Twitter has recently introduced nifty features and upgrades aimed at improving the user experience. Direct Messages can now be send to groups without any character limitation. You can also now ‘Quote’ a tweet, without killing your 140-characters.
What seem to be ‘hot’ on most timelines these days is Polls – a feature which helps you to ask a question and provide options to choose from. This add-on capability will help create more interactions on Twitter, beyond retweets, replies and favorites. Even before polls were introduced, Twitter offered several options for participating in polls – tracking replies, tallying hashtag votes, or asking followers to favourite or retweet to vote this way or that.
After selectively rolling it out for some users, Twitter finally launched the Polls feature for all in October this year for iOS, Android, and desktop web. It shows up as an icon in the tweet compose box beside the “Add images” and “location” icon. Users can ask questions giving two to four options to answer from, which will be embedded in the tweet itself (reducing the character limit to 116). The poll remains active for 24 hours. The one-time-only voting is be kept confidential, and also shows the time left before the poll closes. People can also vote in polls directly from a retweet. The result (number of votes counted) is shown in percentage.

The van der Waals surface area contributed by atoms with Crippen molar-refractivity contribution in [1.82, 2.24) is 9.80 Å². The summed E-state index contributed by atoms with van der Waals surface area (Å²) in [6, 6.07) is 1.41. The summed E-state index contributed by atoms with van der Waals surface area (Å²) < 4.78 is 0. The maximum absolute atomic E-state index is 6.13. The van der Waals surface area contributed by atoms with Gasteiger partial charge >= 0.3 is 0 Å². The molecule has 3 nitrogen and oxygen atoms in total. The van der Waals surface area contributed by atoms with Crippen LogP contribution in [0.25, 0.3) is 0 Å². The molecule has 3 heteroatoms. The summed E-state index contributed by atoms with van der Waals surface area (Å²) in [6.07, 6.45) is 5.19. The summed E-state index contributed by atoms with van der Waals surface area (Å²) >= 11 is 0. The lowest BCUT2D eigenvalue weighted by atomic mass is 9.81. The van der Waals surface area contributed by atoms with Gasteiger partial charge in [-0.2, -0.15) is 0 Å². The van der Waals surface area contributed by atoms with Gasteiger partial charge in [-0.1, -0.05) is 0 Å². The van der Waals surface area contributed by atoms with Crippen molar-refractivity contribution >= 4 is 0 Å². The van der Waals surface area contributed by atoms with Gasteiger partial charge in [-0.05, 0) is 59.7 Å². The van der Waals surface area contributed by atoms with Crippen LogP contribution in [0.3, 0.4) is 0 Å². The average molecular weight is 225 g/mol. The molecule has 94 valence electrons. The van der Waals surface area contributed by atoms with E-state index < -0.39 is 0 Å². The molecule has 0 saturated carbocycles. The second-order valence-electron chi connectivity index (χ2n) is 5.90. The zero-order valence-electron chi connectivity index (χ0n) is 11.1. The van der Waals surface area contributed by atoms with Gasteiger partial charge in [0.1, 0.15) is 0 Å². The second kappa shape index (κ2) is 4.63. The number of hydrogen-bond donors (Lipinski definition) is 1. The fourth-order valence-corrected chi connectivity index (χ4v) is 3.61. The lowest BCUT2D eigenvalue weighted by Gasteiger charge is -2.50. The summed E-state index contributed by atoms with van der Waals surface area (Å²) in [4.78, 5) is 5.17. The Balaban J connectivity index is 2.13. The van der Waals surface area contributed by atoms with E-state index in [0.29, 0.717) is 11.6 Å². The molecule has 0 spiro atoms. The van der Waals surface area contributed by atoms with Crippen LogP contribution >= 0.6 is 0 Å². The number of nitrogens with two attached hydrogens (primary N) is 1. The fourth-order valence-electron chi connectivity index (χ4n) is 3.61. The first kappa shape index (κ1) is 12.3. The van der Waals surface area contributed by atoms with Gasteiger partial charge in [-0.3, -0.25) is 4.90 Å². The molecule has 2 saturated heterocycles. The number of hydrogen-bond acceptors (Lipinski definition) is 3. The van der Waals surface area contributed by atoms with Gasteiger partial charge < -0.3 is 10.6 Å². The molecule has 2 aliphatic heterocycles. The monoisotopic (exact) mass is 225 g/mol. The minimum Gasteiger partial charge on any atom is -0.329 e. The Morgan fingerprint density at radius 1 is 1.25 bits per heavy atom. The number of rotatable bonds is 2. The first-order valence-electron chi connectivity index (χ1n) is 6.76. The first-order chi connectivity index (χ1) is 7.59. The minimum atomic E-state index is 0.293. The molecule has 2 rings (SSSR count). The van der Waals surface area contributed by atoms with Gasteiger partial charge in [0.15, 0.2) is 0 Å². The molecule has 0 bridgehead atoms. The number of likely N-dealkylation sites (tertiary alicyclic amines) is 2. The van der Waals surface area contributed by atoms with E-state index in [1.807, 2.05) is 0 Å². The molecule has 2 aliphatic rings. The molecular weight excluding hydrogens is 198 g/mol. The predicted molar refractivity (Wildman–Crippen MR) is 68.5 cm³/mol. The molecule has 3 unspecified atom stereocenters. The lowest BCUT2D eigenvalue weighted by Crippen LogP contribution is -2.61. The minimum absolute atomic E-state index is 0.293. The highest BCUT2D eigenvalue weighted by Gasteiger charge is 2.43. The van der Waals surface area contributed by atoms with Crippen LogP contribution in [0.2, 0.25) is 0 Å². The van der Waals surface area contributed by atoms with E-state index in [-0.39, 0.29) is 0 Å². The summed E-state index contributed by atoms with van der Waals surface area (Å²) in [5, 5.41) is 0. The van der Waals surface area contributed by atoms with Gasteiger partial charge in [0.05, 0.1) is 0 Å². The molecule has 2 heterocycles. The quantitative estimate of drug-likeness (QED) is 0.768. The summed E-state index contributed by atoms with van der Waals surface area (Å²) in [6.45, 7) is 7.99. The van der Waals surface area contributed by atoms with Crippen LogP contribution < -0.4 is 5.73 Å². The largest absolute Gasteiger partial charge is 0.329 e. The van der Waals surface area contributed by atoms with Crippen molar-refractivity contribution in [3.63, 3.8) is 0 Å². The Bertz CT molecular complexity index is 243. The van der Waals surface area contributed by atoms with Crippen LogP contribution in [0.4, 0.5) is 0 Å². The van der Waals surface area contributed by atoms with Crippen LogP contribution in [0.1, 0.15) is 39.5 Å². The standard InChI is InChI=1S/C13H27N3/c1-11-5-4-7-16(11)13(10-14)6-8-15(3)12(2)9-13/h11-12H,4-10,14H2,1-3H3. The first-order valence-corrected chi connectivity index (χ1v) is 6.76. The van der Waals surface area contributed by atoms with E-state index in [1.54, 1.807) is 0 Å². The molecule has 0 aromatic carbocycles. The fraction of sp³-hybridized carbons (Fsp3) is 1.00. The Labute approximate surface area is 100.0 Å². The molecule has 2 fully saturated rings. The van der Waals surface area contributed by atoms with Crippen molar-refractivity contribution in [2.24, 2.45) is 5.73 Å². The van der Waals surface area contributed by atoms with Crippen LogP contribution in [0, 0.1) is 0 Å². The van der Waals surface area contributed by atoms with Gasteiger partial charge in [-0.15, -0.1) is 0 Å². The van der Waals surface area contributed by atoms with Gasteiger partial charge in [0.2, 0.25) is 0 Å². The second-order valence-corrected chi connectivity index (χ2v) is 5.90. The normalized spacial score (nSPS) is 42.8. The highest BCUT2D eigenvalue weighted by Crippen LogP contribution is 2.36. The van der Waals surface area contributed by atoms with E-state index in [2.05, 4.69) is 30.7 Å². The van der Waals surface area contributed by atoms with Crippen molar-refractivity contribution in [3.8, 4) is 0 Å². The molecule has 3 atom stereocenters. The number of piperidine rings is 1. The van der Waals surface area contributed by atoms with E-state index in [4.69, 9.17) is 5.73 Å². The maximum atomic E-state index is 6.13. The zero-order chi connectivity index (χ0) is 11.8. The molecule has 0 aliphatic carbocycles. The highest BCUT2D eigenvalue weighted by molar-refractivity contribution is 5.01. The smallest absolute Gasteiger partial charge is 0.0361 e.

Twitter expects polls to be useful for users and brands seeking quick feedback. They are the easiest way to gather opinion from an interactive audience. Polls are expected to generate more conversations around a topic, as it makes response easier to seek, at a click of an option button, with auto- computation of voting results.
We have seen brands and institutions already using the new feature for Spreading awareness – WHO used the Twitter poll feature to spread awareness for World Antibiotic Awareness Week and #WorldToiletDay, while car manufacturer Nissan polled their audience on how they would use the Nissan GTR, and received strong engagement from it. But considering the fact that feature is in the limelight only for its ‘newness’ but offers no ‘extended’ insights, not sure how long will brands want to experiment.
Twitter’s next revelation, Moments, may bring ‘extra’ value and attention. Watch this space for more on it.